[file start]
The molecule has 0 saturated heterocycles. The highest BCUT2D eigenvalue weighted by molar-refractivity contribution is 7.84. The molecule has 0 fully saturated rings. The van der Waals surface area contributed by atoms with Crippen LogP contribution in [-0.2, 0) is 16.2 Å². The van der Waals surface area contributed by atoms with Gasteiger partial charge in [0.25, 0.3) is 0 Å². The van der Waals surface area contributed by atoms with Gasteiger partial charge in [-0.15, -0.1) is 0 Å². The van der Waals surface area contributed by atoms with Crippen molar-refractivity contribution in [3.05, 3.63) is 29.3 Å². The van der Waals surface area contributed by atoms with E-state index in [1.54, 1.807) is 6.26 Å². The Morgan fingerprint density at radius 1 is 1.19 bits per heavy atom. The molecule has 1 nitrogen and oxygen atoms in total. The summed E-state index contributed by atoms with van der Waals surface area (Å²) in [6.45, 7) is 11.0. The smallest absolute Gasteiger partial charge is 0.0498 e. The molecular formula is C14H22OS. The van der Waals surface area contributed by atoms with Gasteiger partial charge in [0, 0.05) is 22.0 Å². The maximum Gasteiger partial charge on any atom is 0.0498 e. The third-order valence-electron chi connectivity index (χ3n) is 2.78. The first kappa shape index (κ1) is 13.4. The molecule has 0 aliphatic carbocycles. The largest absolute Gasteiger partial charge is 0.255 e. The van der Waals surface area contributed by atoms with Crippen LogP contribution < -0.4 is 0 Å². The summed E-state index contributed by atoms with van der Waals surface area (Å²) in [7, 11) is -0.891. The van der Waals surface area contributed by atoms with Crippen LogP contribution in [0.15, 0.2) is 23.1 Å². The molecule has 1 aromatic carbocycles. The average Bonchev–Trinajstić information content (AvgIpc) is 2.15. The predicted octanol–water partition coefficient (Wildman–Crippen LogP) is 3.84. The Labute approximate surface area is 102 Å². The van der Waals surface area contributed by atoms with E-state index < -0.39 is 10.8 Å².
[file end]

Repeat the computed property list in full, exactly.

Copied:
The molecule has 0 saturated heterocycles. The highest BCUT2D eigenvalue weighted by molar-refractivity contribution is 7.84. The molecule has 0 fully saturated rings. The van der Waals surface area contributed by atoms with Crippen LogP contribution in [-0.2, 0) is 16.2 Å². The van der Waals surface area contributed by atoms with Gasteiger partial charge in [0.25, 0.3) is 0 Å². The van der Waals surface area contributed by atoms with Gasteiger partial charge in [-0.15, -0.1) is 0 Å². The van der Waals surface area contributed by atoms with Crippen molar-refractivity contribution in [3.05, 3.63) is 29.3 Å². The van der Waals surface area contributed by atoms with E-state index in [1.54, 1.807) is 6.26 Å². The Morgan fingerprint density at radius 1 is 1.19 bits per heavy atom. The molecule has 1 nitrogen and oxygen atoms in total. The summed E-state index contributed by atoms with van der Waals surface area (Å²) in [6.45, 7) is 11.0. The smallest absolute Gasteiger partial charge is 0.0498 e. The molecular formula is C14H22OS. The van der Waals surface area contributed by atoms with Gasteiger partial charge in [0, 0.05) is 22.0 Å². The maximum Gasteiger partial charge on any atom is 0.0498 e. The third-order valence-electron chi connectivity index (χ3n) is 2.78. The first kappa shape index (κ1) is 13.4. The molecule has 0 aliphatic carbocycles. The largest absolute Gasteiger partial charge is 0.255 e. The van der Waals surface area contributed by atoms with Crippen LogP contribution < -0.4 is 0 Å². The summed E-state index contributed by atoms with van der Waals surface area (Å²) in [7, 11) is -0.891. The van der Waals surface area contributed by atoms with Crippen LogP contribution in [0.15, 0.2) is 23.1 Å². The molecule has 1 aromatic carbocycles. The average Bonchev–Trinajstić information content (AvgIpc) is 2.15. The predicted octanol–water partition coefficient (Wildman–Crippen LogP) is 3.84. The Labute approximate surface area is 102 Å². The van der Waals surface area contributed by atoms with E-state index < -0.39 is 10.8 Å².